“For whenever you eat this bread and drink this cup, you proclaim the Lord’s death until he comes.” (1 Cor. 11:26)
“The Mass is like the sun which daily illumines and warms all Christian life.” (Saint John Fisher)
On the surface of planet earth each morning the reenactment of Calvary-Love takes place in so many thousands of venues around the world – making present to us the only sacrifice capable of saving us. Life on planet earth is about salvation: it is a salvation history story. It is a story different from any other story because crucial chapters of this salvation story completed two thousand years ago are vividly made real to us each morning when Mass is said: and not only in Jerusalem (where Jesus said the first Mass) but in practically every country in the world, day in and day out, “until He comes.”
On the surface of planet earth each morning supernatural food is being harvested and placed in people’s mouths for the salvation of their souls. Who can rightly calculate the value of one single Mass on planet earth?
Father Garrigou-Lagrange states:
“…the Mass ought each morning to be the eminent source from which spring the graces we need in the course of the day, the source of light and of warmth, similar, in the spiritual order, to the sunrise in the order of nature. After the night and sleep, which are an image of death, the sun reappearing each morning restores, so to speak, life to all that awakens on the surface of the earth. If we had a profound understanding of the value of daily Mass, we would see that it is like a spiritual sunrise that renews, preserves, and increases in our souls the life of grace, which is eternal life begun. Too often, however, the habit of assisting at Mass degenerates into routine for want of a spirit of faith, and then we no longer receive from the Holy Sacrifice all the fruits that we should. Yet the Mass ought to be the greatest act of each of our days, and in the life of a Christian, more notably of a religious, all other daily acts, especially all the other prayers and little sacrifices that we ought to offer to God in the course of the day, should be only the accompaniment of that act” (The Three Ages of the Interior Life).
Consider, then, if only for a moment, the value of one Holy Communion. Father Faber states:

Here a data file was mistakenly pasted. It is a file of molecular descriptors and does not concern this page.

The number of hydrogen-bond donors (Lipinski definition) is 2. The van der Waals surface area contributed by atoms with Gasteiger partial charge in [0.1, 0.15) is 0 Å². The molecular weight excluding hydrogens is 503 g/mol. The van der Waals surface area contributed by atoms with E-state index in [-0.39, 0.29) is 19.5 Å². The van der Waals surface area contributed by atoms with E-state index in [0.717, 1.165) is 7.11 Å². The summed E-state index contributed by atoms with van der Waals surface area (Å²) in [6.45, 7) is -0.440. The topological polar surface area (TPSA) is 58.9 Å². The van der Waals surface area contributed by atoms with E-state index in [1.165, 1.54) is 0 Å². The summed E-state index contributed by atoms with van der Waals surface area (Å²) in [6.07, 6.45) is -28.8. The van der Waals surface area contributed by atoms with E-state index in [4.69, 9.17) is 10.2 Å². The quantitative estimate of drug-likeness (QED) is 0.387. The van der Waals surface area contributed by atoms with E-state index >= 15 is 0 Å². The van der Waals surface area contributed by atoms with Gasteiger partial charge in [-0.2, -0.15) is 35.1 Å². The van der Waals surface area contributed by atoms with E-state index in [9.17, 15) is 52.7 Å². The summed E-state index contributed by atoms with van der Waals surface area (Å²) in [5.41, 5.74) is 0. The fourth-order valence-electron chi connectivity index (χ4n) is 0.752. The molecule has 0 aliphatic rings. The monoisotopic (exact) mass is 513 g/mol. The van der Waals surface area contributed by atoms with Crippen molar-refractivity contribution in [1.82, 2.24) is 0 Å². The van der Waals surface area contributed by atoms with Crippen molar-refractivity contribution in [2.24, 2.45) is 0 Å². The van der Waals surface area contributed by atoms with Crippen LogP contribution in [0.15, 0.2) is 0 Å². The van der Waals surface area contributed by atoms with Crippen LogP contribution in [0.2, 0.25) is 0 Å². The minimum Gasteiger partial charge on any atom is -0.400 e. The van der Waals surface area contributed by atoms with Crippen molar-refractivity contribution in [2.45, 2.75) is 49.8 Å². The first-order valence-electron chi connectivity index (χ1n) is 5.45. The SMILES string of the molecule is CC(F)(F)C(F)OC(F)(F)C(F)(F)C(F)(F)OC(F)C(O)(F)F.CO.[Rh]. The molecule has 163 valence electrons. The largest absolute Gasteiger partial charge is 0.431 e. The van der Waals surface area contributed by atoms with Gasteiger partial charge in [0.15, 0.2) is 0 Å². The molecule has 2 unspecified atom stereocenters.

“No one can tell how much grace lies in a single Sacrament. In a single communion lies all grace; for in it is the Author and Fountain of all grace; and, if the theological opinion be true, that there is no grace in any of his members which has not actually been first in our Lord himself, then all the grace of all the world lies in one Communion, to be unsealed and enjoyed by the degree of fervor by which we bring. The saints have said that a single Communion was enough to make a saint” (The Precious Blood).
Father Lovasik, quoting from a commentary on The Imitation of Christ, adds:
“Who can conceive or explain the excellence of the all-Divine gift which Jesus Christ bestows upon us in giving us His blessed body and blood in the Holy Eucharist, in which we receive God with all his perfections, the plentitude of His Divinity, all the virtues and graces of his humanity, and all the merits of the man-God” (A Novena of Holy Communions, TAN).
Finally, Father Garrigou-Lagrange speaks to our desire for Eucharistic nourishment:
“All food is good when we are hungry. A rich man, accidentally deprived of food and famished, is happy to find black bread; he thinks it is the best meal of his life and he feels refreshed. If we hungered for the Eucharist, our Communion would be most fruitful. We should recall what this hunger was in St. Catherine of Siena; so great was it that one day when she had been harshly refused Communion, a particle of the large host became detached at the moment when the priest broke it in two, and was miraculously brought to the saint in response to the ardor of her desire. How can we have this hunger for the Eucharist? The answer lies in our being firmly convinced that the Eucharist is the indispensable food of our soul and in generously making some sacrifices every day” (Three Ages of the Interior Life).
Father Faber, from whom these thoughts proceed, states:
“I hardly know anything upon which I should lay greater stress in these days than a fervent devotion to the Sacraments.”
Pray to Mary, Mother of the Eucharist, for a great desire for Holy Communion, the bread of Eternal Life.
Reference: Primarily The Three Ages of the Interior Life by Father Garrigou-LaGrange. See the chapters on the Mass and Holy Communion.
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